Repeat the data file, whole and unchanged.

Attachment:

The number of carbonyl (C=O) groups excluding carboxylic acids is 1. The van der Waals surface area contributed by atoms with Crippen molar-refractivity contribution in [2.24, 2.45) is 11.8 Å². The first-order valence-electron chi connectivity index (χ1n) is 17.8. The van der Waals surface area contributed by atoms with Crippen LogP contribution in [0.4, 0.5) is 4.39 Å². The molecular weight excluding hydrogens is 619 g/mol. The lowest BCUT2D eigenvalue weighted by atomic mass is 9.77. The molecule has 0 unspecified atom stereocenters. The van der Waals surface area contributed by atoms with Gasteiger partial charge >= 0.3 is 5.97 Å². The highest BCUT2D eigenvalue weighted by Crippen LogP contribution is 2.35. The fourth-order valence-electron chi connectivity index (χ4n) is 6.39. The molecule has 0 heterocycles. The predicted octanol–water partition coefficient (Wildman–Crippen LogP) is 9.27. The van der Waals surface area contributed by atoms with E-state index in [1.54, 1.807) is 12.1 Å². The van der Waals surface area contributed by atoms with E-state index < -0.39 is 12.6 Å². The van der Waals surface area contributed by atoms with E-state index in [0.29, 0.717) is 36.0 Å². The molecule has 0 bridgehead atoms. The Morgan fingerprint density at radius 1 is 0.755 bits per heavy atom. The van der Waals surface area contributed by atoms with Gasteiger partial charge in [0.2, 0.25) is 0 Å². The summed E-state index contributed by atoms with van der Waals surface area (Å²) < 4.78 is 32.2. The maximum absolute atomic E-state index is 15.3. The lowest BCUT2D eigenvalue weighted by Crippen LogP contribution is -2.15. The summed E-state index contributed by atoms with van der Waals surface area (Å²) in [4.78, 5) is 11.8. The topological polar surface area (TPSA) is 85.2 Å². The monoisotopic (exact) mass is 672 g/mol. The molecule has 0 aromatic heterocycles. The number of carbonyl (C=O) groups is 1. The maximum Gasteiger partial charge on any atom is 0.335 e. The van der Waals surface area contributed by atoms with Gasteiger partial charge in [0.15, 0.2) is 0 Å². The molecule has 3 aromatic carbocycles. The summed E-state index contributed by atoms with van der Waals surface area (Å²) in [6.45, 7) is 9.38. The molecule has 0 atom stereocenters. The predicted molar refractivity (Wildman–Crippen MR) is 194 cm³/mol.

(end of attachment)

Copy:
The number of carbonyl (C=O) groups excluding carboxylic acids is 1. The van der Waals surface area contributed by atoms with Crippen molar-refractivity contribution in [2.24, 2.45) is 11.8 Å². The first-order valence-electron chi connectivity index (χ1n) is 17.8. The van der Waals surface area contributed by atoms with Crippen LogP contribution in [0.4, 0.5) is 4.39 Å². The molecular weight excluding hydrogens is 619 g/mol. The lowest BCUT2D eigenvalue weighted by atomic mass is 9.77. The molecule has 0 unspecified atom stereocenters. The van der Waals surface area contributed by atoms with Gasteiger partial charge >= 0.3 is 5.97 Å². The highest BCUT2D eigenvalue weighted by Crippen LogP contribution is 2.35. The fourth-order valence-electron chi connectivity index (χ4n) is 6.39. The molecule has 0 heterocycles. The predicted octanol–water partition coefficient (Wildman–Crippen LogP) is 9.27. The van der Waals surface area contributed by atoms with E-state index in [1.54, 1.807) is 12.1 Å². The van der Waals surface area contributed by atoms with E-state index < -0.39 is 12.6 Å². The van der Waals surface area contributed by atoms with E-state index in [0.29, 0.717) is 36.0 Å². The molecule has 0 bridgehead atoms. The Morgan fingerprint density at radius 1 is 0.755 bits per heavy atom. The van der Waals surface area contributed by atoms with Gasteiger partial charge in [0.2, 0.25) is 0 Å². The summed E-state index contributed by atoms with van der Waals surface area (Å²) < 4.78 is 32.2. The maximum absolute atomic E-state index is 15.3. The lowest BCUT2D eigenvalue weighted by Crippen LogP contribution is -2.15. The summed E-state index contributed by atoms with van der Waals surface area (Å²) in [4.78, 5) is 11.8. The topological polar surface area (TPSA) is 85.2 Å². The monoisotopic (exact) mass is 672 g/mol. The molecule has 0 aromatic heterocycles. The number of carbonyl (C=O) groups is 1. The maximum Gasteiger partial charge on any atom is 0.335 e. The van der Waals surface area contributed by atoms with Gasteiger partial charge in [0.15, 0.2) is 0 Å². The molecule has 3 aromatic carbocycles. The summed E-state index contributed by atoms with van der Waals surface area (Å²) in [6.45, 7) is 9.38. The molecule has 0 atom stereocenters. The predicted molar refractivity (Wildman–Crippen MR) is 194 cm³/mol.